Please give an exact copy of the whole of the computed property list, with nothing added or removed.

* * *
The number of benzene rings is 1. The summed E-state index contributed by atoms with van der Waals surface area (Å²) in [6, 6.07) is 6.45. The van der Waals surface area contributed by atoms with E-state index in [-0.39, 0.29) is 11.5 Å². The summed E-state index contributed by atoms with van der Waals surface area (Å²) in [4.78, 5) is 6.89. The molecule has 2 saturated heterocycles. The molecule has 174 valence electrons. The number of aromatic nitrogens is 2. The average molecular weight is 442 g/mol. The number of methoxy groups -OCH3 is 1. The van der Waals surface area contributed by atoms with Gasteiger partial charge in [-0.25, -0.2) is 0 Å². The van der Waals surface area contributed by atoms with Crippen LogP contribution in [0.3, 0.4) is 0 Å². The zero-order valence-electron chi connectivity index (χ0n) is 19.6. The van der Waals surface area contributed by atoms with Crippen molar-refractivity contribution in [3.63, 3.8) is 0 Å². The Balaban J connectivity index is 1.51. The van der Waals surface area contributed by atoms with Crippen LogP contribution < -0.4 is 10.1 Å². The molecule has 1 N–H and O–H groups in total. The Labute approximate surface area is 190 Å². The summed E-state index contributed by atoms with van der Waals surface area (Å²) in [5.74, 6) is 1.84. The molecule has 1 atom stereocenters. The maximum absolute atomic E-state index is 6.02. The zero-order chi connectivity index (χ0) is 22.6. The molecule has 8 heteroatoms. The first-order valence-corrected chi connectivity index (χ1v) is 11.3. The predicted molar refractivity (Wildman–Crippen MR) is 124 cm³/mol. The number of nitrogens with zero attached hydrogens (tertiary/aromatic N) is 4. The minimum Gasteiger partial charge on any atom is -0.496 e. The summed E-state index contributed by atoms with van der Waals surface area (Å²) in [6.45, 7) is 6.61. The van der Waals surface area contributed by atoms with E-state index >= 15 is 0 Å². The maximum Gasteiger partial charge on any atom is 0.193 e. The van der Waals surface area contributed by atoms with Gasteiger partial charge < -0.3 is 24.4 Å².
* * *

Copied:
The number of benzene rings is 1. The summed E-state index contributed by atoms with van der Waals surface area (Å²) in [6, 6.07) is 6.45. The van der Waals surface area contributed by atoms with E-state index in [-0.39, 0.29) is 11.5 Å². The summed E-state index contributed by atoms with van der Waals surface area (Å²) in [4.78, 5) is 6.89. The molecule has 2 saturated heterocycles. The molecule has 174 valence electrons. The number of aromatic nitrogens is 2. The average molecular weight is 442 g/mol. The number of methoxy groups -OCH3 is 1. The van der Waals surface area contributed by atoms with Gasteiger partial charge in [-0.25, -0.2) is 0 Å². The van der Waals surface area contributed by atoms with Crippen LogP contribution in [0.3, 0.4) is 0 Å². The zero-order valence-electron chi connectivity index (χ0n) is 19.6. The van der Waals surface area contributed by atoms with Crippen molar-refractivity contribution in [3.63, 3.8) is 0 Å². The Balaban J connectivity index is 1.51. The van der Waals surface area contributed by atoms with Crippen LogP contribution < -0.4 is 10.1 Å². The molecule has 1 N–H and O–H groups in total. The Labute approximate surface area is 190 Å². The summed E-state index contributed by atoms with van der Waals surface area (Å²) in [5.74, 6) is 1.84. The molecule has 1 atom stereocenters. The maximum absolute atomic E-state index is 6.02. The zero-order chi connectivity index (χ0) is 22.6. The molecule has 8 heteroatoms. The first-order valence-corrected chi connectivity index (χ1v) is 11.3. The predicted molar refractivity (Wildman–Crippen MR) is 124 cm³/mol. The number of nitrogens with zero attached hydrogens (tertiary/aromatic N) is 4. The minimum Gasteiger partial charge on any atom is -0.496 e. The summed E-state index contributed by atoms with van der Waals surface area (Å²) in [6.45, 7) is 6.61. The van der Waals surface area contributed by atoms with E-state index >= 15 is 0 Å². The maximum Gasteiger partial charge on any atom is 0.193 e. The van der Waals surface area contributed by atoms with Gasteiger partial charge < -0.3 is 24.4 Å².